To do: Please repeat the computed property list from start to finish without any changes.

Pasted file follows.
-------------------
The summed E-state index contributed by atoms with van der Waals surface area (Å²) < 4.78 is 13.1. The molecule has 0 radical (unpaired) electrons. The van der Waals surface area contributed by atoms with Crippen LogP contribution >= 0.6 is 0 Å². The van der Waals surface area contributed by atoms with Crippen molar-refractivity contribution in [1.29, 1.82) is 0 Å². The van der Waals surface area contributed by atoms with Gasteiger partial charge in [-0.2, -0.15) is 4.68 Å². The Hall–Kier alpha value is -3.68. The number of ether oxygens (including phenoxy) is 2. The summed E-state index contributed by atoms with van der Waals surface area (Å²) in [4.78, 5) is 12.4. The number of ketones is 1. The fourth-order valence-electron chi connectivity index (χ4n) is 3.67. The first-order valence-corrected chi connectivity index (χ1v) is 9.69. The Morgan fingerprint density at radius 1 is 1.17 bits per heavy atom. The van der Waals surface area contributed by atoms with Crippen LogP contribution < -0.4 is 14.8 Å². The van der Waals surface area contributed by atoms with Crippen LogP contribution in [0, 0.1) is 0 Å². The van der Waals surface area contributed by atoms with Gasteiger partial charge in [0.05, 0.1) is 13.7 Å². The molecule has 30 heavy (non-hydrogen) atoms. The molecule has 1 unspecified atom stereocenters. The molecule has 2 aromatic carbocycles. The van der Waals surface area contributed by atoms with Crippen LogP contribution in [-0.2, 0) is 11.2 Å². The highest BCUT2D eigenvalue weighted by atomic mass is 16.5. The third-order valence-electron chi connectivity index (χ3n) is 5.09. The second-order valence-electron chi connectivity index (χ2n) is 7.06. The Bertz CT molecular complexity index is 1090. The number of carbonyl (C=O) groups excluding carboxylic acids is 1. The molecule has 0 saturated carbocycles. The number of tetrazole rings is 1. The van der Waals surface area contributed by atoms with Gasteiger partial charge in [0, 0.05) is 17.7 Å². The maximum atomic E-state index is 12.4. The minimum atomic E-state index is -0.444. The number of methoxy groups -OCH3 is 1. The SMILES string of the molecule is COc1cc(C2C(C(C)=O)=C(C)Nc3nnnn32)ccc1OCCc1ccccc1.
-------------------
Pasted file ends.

The summed E-state index contributed by atoms with van der Waals surface area (Å²) < 4.78 is 13.1. The molecule has 0 radical (unpaired) electrons. The van der Waals surface area contributed by atoms with Crippen LogP contribution >= 0.6 is 0 Å². The van der Waals surface area contributed by atoms with Crippen molar-refractivity contribution in [1.29, 1.82) is 0 Å². The van der Waals surface area contributed by atoms with Gasteiger partial charge in [-0.2, -0.15) is 4.68 Å². The Hall–Kier alpha value is -3.68. The number of ether oxygens (including phenoxy) is 2. The summed E-state index contributed by atoms with van der Waals surface area (Å²) in [4.78, 5) is 12.4. The number of ketones is 1. The fourth-order valence-electron chi connectivity index (χ4n) is 3.67. The first-order valence-corrected chi connectivity index (χ1v) is 9.69. The Morgan fingerprint density at radius 1 is 1.17 bits per heavy atom. The van der Waals surface area contributed by atoms with Crippen LogP contribution < -0.4 is 14.8 Å². The van der Waals surface area contributed by atoms with Crippen LogP contribution in [0, 0.1) is 0 Å². The van der Waals surface area contributed by atoms with Gasteiger partial charge in [0.05, 0.1) is 13.7 Å². The molecule has 30 heavy (non-hydrogen) atoms. The molecule has 1 unspecified atom stereocenters. The molecule has 2 aromatic carbocycles. The van der Waals surface area contributed by atoms with Crippen LogP contribution in [-0.2, 0) is 11.2 Å². The highest BCUT2D eigenvalue weighted by atomic mass is 16.5. The third-order valence-electron chi connectivity index (χ3n) is 5.09. The second-order valence-electron chi connectivity index (χ2n) is 7.06. The Bertz CT molecular complexity index is 1090. The number of carbonyl (C=O) groups excluding carboxylic acids is 1. The molecule has 0 saturated carbocycles. The number of tetrazole rings is 1. The van der Waals surface area contributed by atoms with Gasteiger partial charge in [0, 0.05) is 17.7 Å². The maximum atomic E-state index is 12.4. The minimum atomic E-state index is -0.444. The number of methoxy groups -OCH3 is 1. The SMILES string of the molecule is COc1cc(C2C(C(C)=O)=C(C)Nc3nnnn32)ccc1OCCc1ccccc1.